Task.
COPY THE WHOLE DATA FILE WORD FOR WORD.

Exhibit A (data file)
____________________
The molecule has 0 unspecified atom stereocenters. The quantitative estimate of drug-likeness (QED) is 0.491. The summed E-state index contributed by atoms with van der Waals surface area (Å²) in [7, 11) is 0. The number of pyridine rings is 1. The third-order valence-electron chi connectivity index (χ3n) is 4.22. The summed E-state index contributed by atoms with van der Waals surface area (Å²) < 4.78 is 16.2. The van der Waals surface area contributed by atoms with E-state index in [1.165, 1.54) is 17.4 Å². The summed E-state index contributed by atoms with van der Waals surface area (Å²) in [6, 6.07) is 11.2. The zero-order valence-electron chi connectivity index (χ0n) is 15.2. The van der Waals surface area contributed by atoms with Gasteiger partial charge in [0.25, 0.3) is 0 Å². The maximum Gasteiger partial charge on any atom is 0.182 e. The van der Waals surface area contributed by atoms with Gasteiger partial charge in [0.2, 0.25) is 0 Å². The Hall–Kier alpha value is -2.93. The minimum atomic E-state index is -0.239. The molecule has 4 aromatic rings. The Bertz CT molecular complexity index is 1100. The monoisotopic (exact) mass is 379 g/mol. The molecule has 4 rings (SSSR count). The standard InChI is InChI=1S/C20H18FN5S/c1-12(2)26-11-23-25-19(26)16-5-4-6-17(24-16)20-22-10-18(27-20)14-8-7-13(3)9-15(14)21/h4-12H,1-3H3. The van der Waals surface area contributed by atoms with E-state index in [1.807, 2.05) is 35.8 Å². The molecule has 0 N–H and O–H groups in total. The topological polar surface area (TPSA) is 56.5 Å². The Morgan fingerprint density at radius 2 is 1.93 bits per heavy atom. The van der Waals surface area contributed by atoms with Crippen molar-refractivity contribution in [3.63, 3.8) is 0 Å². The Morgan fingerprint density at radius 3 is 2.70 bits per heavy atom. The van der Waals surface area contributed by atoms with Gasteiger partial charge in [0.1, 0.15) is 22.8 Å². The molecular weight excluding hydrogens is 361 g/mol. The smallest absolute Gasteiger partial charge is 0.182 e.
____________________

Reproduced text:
The molecule has 0 unspecified atom stereocenters. The quantitative estimate of drug-likeness (QED) is 0.491. The summed E-state index contributed by atoms with van der Waals surface area (Å²) in [7, 11) is 0. The number of pyridine rings is 1. The third-order valence-electron chi connectivity index (χ3n) is 4.22. The summed E-state index contributed by atoms with van der Waals surface area (Å²) < 4.78 is 16.2. The van der Waals surface area contributed by atoms with E-state index in [1.165, 1.54) is 17.4 Å². The summed E-state index contributed by atoms with van der Waals surface area (Å²) in [6, 6.07) is 11.2. The zero-order valence-electron chi connectivity index (χ0n) is 15.2. The van der Waals surface area contributed by atoms with Gasteiger partial charge in [0.25, 0.3) is 0 Å². The maximum Gasteiger partial charge on any atom is 0.182 e. The van der Waals surface area contributed by atoms with Gasteiger partial charge in [0.2, 0.25) is 0 Å². The Hall–Kier alpha value is -2.93. The minimum atomic E-state index is -0.239. The molecule has 4 aromatic rings. The Bertz CT molecular complexity index is 1100. The monoisotopic (exact) mass is 379 g/mol. The molecule has 4 rings (SSSR count). The standard InChI is InChI=1S/C20H18FN5S/c1-12(2)26-11-23-25-19(26)16-5-4-6-17(24-16)20-22-10-18(27-20)14-8-7-13(3)9-15(14)21/h4-12H,1-3H3. The van der Waals surface area contributed by atoms with E-state index in [1.807, 2.05) is 35.8 Å². The molecule has 0 N–H and O–H groups in total. The topological polar surface area (TPSA) is 56.5 Å². The Morgan fingerprint density at radius 2 is 1.93 bits per heavy atom. The van der Waals surface area contributed by atoms with Crippen molar-refractivity contribution in [3.63, 3.8) is 0 Å². The Morgan fingerprint density at radius 3 is 2.70 bits per heavy atom. The van der Waals surface area contributed by atoms with Gasteiger partial charge in [0.1, 0.15) is 22.8 Å². The molecular weight excluding hydrogens is 361 g/mol. The smallest absolute Gasteiger partial charge is 0.182 e.